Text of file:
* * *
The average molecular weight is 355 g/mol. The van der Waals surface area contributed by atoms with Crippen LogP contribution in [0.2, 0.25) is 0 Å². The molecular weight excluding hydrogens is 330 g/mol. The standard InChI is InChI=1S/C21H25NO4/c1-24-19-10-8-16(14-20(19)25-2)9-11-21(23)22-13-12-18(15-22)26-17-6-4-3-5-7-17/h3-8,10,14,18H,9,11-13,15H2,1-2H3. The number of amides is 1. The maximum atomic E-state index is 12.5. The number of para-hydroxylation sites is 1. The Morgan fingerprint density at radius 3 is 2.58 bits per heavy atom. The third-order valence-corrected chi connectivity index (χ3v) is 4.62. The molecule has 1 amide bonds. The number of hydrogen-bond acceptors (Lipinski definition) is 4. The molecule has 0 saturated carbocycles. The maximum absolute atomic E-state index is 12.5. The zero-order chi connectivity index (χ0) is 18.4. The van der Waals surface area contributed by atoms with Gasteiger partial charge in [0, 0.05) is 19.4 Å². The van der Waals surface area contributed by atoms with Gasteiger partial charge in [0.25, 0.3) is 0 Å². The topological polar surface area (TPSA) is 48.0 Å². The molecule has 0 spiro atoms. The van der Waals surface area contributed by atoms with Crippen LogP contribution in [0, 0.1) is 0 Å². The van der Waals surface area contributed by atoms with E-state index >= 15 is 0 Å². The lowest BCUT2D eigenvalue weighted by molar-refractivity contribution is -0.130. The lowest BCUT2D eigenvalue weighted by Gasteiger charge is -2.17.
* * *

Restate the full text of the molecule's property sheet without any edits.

The average molecular weight is 355 g/mol. The van der Waals surface area contributed by atoms with Crippen LogP contribution in [0.2, 0.25) is 0 Å². The molecular weight excluding hydrogens is 330 g/mol. The standard InChI is InChI=1S/C21H25NO4/c1-24-19-10-8-16(14-20(19)25-2)9-11-21(23)22-13-12-18(15-22)26-17-6-4-3-5-7-17/h3-8,10,14,18H,9,11-13,15H2,1-2H3. The number of amides is 1. The maximum atomic E-state index is 12.5. The number of para-hydroxylation sites is 1. The Morgan fingerprint density at radius 3 is 2.58 bits per heavy atom. The third-order valence-corrected chi connectivity index (χ3v) is 4.62. The molecule has 1 amide bonds. The number of hydrogen-bond acceptors (Lipinski definition) is 4. The molecule has 0 saturated carbocycles. The maximum absolute atomic E-state index is 12.5. The zero-order chi connectivity index (χ0) is 18.4. The van der Waals surface area contributed by atoms with Gasteiger partial charge in [0, 0.05) is 19.4 Å². The van der Waals surface area contributed by atoms with Gasteiger partial charge in [0.25, 0.3) is 0 Å². The topological polar surface area (TPSA) is 48.0 Å². The molecule has 0 spiro atoms. The van der Waals surface area contributed by atoms with Crippen LogP contribution in [0, 0.1) is 0 Å². The van der Waals surface area contributed by atoms with E-state index >= 15 is 0 Å². The lowest BCUT2D eigenvalue weighted by molar-refractivity contribution is -0.130. The lowest BCUT2D eigenvalue weighted by Gasteiger charge is -2.17.